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3 Answers

Number of GPSes for downgrade to occur during GPS approach

Asked by: 367 views Instrument Rating

Hi everyone,

I went through the old post http://www.askacfi.com/10753/lpv-or-lnavvnav.htm

and came up with questions that I want to clarify.

  1. How many satellites make the approach mode to downgrade?(For example, LPV to LNAV) 
  2. There are total 3 WAAS satellites available over North America, do we need all 3 of them?

 

3 Answers



  1. John D Collins on Mar 27, 2017

    The number of satellites in view do not directly determine if an LPV is downgraded to LNAV. Two other WAAS provided integrity values are used to determine if LPV is downgraded to LNAV. With WAAS, RAIM is not used, HPL and VPL are controlling. These are respectively the Horizontal and Vertical Protection Levels. They represent the 5 sigma containment radius of the actual position horizontally and vertically (99.99999% probability). Depending on the LPV DH, the VPL must not exceed 30 (DH< 250 feet) or 50 meters (DH=>250 feet). The HPL must not exceed 40 meters for any LPV or LP procedure. A determination of the HPL and VPL is made one minute prior to reaching the FAF and if either are above the limits, the approach is downgraded to LNAV. LNAV only requires an HPL of 556 meters. If it is worse than that, then the approach is waived off.

    Yes and no. If you are in the service volume of one of these WAAS satellites, then WAAS should be available. You only need one, but before there were three WAAS satellites, the original system had two. The more western one of the two failed and could no longer be controlled from the ground, so it slowly drifted eastward (still transmitting WAAS signals) and some of Alaska went outside of the WAAS coverage. This lasted almost a year until the third Satellite was launched. Eventually the second satellite lost orientation and powered itself off. When it came back on, control from the ground was restored and software was updated to prevent this from happening in the future. After many months, the second satellite was back on station and added back into the system. You can see the footprint of the three WAAS satellites at http://www.nstb.tc.faa.gov/DisplayGEOStatus.htm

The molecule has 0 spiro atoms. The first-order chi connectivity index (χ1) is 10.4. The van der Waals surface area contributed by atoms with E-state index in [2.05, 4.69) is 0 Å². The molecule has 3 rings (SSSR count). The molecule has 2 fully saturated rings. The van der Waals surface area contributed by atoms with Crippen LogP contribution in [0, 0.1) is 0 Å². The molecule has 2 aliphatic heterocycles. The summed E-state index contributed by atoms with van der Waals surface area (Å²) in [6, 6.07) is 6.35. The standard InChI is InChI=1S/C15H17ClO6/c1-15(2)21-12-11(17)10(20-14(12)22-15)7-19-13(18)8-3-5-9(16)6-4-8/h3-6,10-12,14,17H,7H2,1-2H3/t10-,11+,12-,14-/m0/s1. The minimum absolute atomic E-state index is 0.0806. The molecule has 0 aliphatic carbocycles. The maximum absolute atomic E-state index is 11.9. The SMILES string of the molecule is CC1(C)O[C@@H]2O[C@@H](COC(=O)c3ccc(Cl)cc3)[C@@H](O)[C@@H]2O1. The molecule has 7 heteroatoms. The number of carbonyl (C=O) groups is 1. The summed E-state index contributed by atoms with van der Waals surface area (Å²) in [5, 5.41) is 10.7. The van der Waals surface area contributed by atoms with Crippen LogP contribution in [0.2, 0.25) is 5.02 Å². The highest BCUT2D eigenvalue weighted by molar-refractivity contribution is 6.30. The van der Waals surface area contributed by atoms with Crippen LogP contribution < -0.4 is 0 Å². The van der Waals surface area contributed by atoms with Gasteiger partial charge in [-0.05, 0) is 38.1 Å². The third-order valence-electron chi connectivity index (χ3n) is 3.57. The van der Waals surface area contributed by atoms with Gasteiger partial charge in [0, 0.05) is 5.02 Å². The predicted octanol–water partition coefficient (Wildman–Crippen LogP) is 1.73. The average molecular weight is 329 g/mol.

The black footprint is the one of the errant satellite that is now back working. Note that if it goes down, the Alaska northern slope loses WAAS coverage.

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  2. connor on Mar 27, 2017

    Thank you sir,

    So if the values for HPL, and VPL( which I saw on System status page of G1000) exceeds, LOI comes up on HSI correct?

    If you do not mind, could you please post the link for this information?

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  3. John D Collins on Mar 28, 2017

    Usually HPL and VPL are not displayed values. The TSO call for displaying HFOM and VFOM, which are figures of merit and are the 95% containment area. I don’t believe that the Integrity annunciator will be on for a downgrade, but I am not positive.

    With respect to references, the specification for the TSO C145/146 is found in RTCA DO 229D. It may be purchased from the RTCA for around $400. Other information comes from the various GPS pilot guides.

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